FIG. 10 shows a schematic diagram of an Si/SiGe heterostructure solar cell with a Si thin film epitaxially grown on a multi-element SiGe polycrystal; and

FIG. 11 shows the relationship between internal quantum efficiency and wavelength with respect to a multi-element polycrystalline Si and SiGe.

DESCRIPTION OF THE PREFERRED EMBODIMENTS

FIG. 1 is a schematic view of an SiGe polycrystal grain (generally having a diameter of several microns to several millimeter) in which numerous discrete regions are dispersed in the matrix thereof. The composition of a crystal grain 10 is represented by Si1-xGex. However, the matrix 20 is rich in Si, whereas the discrete region is rich in Ge.

The reference symbol X in Si1-xGex is preferably 0.1 or less (X≦0.1). Furthermore, each crystal grain desirably has a columnar structure and preferably has a high-purity, few defects and an electrically inactive interface. The Ge-rich discrete regions 30 each have a planar structure are three-dimensionally dispersed in a crystal grain. FIG. 2(A) shows a solar cell formed of the polycrystal thus constructed. This figure shows a schematic illustration of an Si/SiGe heterostructure solar cell with Si thin film 40 epitaxially grown on a multi-element polycrystalline SiGe.

The solar cell having such a structure may have the following mechanism.

The SiGe polycrystal has numerous Ge-rich regions dispersed in the Si-rich matrix. The light-absorption efficiency of such a SiGe polycrystal in a long-wavelength region is enhanced by adding a small amount of Ge in the crystal. The solar cell obtained in this manner must have a good quality. This is because carrier paths are produced through Ge-rich regions, so that carriers (electrons) may be prevented from recombining to each other in the Ge rich regions. The Si/SiGe heterostructure has a band structure of type II (see FIG. 2(B)), so that electrons can easily move from the SiGe crystal to the Si thin layer through a hetero-junction (p-n junction). The band-gap voltage decreases by the strain produced in the Ge-rich regions. Therefore, a large amount of Ge is not required to be added to the crystal in order to improve the light absorption efficiency in the longer wavelength range (see FIG. 2(C)).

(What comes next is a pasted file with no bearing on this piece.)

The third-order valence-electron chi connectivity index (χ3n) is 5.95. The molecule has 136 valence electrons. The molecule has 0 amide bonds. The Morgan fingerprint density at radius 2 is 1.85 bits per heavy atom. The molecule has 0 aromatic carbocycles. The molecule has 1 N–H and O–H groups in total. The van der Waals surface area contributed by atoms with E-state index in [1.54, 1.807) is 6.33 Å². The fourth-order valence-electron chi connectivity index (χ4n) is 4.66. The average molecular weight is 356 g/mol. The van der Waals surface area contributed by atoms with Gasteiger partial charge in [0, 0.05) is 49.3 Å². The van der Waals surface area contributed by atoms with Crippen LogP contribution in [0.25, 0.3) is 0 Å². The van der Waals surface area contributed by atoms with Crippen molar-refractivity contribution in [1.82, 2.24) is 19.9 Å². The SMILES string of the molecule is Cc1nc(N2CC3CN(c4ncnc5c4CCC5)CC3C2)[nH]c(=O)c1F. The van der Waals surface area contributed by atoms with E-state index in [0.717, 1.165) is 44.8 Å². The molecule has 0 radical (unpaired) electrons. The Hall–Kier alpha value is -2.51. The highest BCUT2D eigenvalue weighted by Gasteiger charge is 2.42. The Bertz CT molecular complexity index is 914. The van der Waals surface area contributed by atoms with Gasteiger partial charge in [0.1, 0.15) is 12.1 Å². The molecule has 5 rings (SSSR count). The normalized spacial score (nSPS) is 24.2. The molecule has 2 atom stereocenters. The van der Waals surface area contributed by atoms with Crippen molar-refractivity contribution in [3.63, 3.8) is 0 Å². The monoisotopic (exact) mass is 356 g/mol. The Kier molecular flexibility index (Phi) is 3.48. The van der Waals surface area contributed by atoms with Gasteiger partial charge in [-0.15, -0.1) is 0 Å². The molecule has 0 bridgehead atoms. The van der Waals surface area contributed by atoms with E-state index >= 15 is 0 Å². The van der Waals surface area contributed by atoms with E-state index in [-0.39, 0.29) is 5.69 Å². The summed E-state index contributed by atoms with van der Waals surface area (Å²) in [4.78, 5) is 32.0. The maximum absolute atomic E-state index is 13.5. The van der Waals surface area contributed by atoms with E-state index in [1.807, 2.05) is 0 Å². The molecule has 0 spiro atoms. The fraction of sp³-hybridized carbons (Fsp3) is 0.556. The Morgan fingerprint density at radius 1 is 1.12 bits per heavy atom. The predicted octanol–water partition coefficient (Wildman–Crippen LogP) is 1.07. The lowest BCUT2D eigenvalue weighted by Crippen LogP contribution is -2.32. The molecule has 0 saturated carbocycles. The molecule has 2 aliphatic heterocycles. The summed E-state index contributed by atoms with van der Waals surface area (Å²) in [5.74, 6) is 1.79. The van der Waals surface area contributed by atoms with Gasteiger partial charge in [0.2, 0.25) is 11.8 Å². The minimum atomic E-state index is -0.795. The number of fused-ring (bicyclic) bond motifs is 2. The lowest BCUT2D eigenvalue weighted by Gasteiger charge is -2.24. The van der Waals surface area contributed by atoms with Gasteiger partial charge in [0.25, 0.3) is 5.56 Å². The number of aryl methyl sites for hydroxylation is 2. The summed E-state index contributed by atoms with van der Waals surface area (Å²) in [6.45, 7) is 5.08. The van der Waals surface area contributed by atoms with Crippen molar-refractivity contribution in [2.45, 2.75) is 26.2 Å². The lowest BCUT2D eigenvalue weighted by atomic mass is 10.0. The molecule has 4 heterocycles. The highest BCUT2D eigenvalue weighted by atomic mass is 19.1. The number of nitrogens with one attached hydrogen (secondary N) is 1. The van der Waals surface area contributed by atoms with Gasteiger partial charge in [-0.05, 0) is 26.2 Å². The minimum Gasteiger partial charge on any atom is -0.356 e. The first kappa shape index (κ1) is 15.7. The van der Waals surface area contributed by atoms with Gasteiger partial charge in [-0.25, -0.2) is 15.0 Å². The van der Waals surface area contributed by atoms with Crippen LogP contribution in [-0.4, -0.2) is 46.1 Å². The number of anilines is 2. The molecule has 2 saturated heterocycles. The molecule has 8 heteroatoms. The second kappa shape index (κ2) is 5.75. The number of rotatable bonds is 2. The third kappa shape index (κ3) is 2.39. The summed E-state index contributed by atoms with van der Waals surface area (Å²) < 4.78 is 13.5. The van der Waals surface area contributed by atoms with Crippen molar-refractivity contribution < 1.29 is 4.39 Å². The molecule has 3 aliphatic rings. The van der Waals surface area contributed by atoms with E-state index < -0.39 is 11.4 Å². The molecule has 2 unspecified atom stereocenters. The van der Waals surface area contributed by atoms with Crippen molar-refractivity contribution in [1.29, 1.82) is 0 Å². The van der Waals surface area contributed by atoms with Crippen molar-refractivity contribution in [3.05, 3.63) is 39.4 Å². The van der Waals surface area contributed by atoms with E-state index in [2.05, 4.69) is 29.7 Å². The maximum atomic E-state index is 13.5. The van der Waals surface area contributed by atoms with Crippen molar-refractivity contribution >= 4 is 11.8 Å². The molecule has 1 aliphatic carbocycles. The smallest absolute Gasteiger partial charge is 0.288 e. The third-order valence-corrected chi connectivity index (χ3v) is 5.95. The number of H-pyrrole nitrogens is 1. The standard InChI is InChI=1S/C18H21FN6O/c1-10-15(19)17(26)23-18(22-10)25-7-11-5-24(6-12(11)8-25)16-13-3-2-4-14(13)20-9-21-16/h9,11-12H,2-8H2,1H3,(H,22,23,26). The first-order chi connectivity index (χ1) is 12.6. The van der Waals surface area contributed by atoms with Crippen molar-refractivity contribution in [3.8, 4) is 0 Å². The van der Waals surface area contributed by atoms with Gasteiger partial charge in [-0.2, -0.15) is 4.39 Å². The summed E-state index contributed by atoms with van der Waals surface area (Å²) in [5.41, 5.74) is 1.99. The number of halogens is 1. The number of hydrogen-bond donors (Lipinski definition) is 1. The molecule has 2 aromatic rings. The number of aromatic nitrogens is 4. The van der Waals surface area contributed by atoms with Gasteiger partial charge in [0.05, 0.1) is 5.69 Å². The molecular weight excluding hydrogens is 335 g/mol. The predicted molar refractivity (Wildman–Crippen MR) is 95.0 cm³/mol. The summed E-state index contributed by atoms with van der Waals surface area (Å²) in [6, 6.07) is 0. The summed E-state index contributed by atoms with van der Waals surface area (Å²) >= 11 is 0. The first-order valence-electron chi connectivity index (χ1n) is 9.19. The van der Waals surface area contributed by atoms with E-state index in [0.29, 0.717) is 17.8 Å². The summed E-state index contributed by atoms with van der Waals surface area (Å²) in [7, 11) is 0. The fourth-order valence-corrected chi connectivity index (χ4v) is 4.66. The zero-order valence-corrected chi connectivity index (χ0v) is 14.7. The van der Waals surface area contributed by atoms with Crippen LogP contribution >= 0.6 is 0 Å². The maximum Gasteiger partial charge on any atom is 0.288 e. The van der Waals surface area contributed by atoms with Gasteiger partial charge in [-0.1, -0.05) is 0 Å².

Furthermore, in the present invention, when a value, X, of the formula of a crystal grain is determined by measuring the composition at any given point within the crystal grain, it was found that the value X varies in a wide range of 0 to 1. The measurement results are shown in the graph of FIG. 3 in comparison with that of conventional document 1 (P. Geiger, et al., “multicrystalline SiGe Solar cells with a Ge content of above 10%”, Proceedings of 16th European Photovoltaic Solar Energy Conference, 1-5, May 2000, Glasgow, UK, Edited by H. Scheer et al., JAMES & JAMES, London, Vol. 1, pp. 150-153). Document 1 describes an SiGe bulk polycrystal for a solar cell having an average Ge content of 10 atomic %.